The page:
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Wednesday, June 03, 2009

Assessing QPR's Magilton Appointment


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Assessing QPR's Magilton Appointment

Dave McIntyre/BBC606 - The last man standing
So, Jim Magilton is the latest man handed the task of never losing a home game watched by Flavio Briatore.

His predecessors discovered that while embarrassing Briatore in front of his guests at Loftus Road doesn’t itself get you sacked, it does lead to your card being well and truly marked.

For Paulo Sousa, that point of no return was reached in February against Ipswich, whose manager that day has ended up succeeding him at Rangers.

Perhaps this time, given that the credibility of QPR’s owners is under more scrutiny than the manager’s, the axe won’t fall quite as quickly.

Magilton’s appointment has shades of Ian Holloway’s back in 2001.

A manager just sacked by another club, who few initially considered a realistic contender for QPR given his recent failure elsewhere and the other names linked with the job.

For Holloway then, read Magilton now.

The biggest similarity is that, like Holloway, Magilton quickly declared that he wanted the job and eventually got it after the club’s interest in a number of others came to nothing.

Of the other interested British candidates, only Aidy Boothroyd seems to have been seriously considered having guided Watford to promotion in 2006.

A number of foreigners have been considered, including former QPR coach Luigi De Canio who was a serious contender until recently.

In the end, the players’ preference for an English-speaking manager with Championship experience appears to have held some sway.

A departure from that would perhaps have been justified had a big name or an impressive European coach like Antonio Tapia, who established Malaga in La Liga, been prised to London.

Otherwise, a British manager with knowledge of the Championship was a sensible option, and Magilton arguably fits the bill.

His spell at Ipswich means his stock is not as high as other managers who weren’t interested or the likes of Neil Warnock and Kevin Blackwell, who weren’t obtainable.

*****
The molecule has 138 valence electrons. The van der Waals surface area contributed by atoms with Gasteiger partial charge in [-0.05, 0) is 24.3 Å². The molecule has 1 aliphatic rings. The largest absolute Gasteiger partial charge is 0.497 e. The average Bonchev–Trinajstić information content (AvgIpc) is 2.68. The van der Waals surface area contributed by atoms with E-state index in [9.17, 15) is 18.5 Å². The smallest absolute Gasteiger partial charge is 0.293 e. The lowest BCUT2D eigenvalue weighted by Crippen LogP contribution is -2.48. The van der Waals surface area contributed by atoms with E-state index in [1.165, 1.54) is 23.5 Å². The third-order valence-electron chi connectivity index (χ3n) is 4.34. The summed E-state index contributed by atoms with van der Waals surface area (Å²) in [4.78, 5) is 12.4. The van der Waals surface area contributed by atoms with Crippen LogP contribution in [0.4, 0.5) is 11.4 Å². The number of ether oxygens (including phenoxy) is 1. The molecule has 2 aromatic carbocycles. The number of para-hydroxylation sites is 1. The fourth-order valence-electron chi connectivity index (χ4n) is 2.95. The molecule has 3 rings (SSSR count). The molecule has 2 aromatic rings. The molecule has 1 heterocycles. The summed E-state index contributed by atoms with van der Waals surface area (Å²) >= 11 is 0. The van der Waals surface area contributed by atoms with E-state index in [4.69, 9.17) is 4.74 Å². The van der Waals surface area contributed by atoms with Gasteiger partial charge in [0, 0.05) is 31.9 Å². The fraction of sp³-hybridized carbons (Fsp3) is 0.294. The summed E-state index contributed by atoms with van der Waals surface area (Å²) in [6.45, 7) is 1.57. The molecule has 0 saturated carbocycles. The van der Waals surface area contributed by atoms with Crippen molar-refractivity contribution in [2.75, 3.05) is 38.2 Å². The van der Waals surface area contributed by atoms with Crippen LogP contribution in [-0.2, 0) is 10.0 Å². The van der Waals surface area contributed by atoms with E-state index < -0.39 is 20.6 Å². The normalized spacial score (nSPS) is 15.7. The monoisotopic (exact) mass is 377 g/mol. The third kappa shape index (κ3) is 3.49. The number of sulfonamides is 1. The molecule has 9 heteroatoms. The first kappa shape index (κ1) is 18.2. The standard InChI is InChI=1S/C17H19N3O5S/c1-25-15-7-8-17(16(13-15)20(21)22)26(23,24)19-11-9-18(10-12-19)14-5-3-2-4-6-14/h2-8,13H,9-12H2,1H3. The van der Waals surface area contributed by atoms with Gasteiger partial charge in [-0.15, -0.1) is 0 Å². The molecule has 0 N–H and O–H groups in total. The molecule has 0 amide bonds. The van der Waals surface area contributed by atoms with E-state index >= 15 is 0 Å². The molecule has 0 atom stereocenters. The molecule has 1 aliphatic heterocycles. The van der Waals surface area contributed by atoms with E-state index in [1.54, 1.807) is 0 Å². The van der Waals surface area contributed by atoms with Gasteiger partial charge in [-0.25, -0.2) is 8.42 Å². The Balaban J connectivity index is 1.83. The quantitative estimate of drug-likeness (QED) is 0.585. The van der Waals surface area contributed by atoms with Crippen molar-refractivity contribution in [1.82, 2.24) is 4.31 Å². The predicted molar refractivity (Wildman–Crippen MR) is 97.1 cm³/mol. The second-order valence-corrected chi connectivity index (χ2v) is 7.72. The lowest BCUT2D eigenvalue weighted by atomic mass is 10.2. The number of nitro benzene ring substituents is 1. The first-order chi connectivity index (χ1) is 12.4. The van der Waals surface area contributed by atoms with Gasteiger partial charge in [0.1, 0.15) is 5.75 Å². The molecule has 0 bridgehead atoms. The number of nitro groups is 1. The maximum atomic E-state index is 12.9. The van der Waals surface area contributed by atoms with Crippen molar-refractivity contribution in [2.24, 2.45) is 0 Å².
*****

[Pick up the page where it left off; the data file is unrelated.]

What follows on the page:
That Magilton failed at a stable, well-run club like Ipswich has to be a concern now he has been thrown into the very different set-up at Rangers.

He has also been criticised for hesitation in the transfer market – something that will not go down well at all at QPR, a club that can’t stop and won’t stop signing players.

On the other hand, Magilton was at Ipswich a long time and many have found the going tough at clubs where they have gone straight from being a player to a manager.

Other potential positives include the fact that Magilton believes in a brand of football that would please most QPR fans as well as key players like Akos Buzsaky and Rowan Vine.

Managers take the blame when things go wrong and get the credit when they go right. That’s the nature of the game. But the bottom line is that the game is about players, and the main task for any manager is to get the best out of them.

If Magilton has learned lessons at Ipswich, then good man-management and, frankly, some basic commonsense could be enough at a club that has some very good players but has been held back by shoddiness and a general lack of direction and stability.

A definite positive is that despite being a newcomer to QPR, Magilton will not be going into the job completely blind – and that’s very important.

As a close friend of Iain Dowie, he will know what he’s getting himself into and some of the problems he is about to encounter.

And as someone who has faced QPR in recent seasons, he will already know a good deal about the squad and no doubt have ideas about how to take it forward.

Another important factor is that Rangers have taken so long over this appointment, a manager with a grasp of realistic transfer targets is needed because most clubs – certainly those who’ll challenge for promotion - tend have their summer signings in the bag or close to it long before June.

Even more importantly, he already has a good knowledge of other Championship clubs.

This is crucial, because Rangers’ scouting network needs improving and any shortcomings are more likely to be exploited with an inexperienced or foreign coach at the helm.

This was a real problem during De Canio’s brief spell, although improvements made by Dowie and Gareth Ainsworth helped Sousa after his arrival.

A new man, like any manager, can work with team reports that land on his desk.

But without a background knowledge, they are reliant on that team fielding the same players and doing the same things as when a scout happened to watch them.

You can be an outstanding coach but if the opposition change shape and bring on players you’ve never even heard of because they didn’t play when your man was watching, you’ve got a problem.

This, I believe, has been a major issue for Rangers in the past and was partly responsible for so many late goals being conceded and points dropped under De Canio.

Magilton should be given the time and support to improve the club’s whole infrastructure rather than simply being a hostage to results or the misguided opinions of his bosses.

If that happens, Rangers could be stronger a year from now.

In the meantime, that background knowledge of the Championship is vital - and many of the seemingly stronger contenders didn't have it. BBC606

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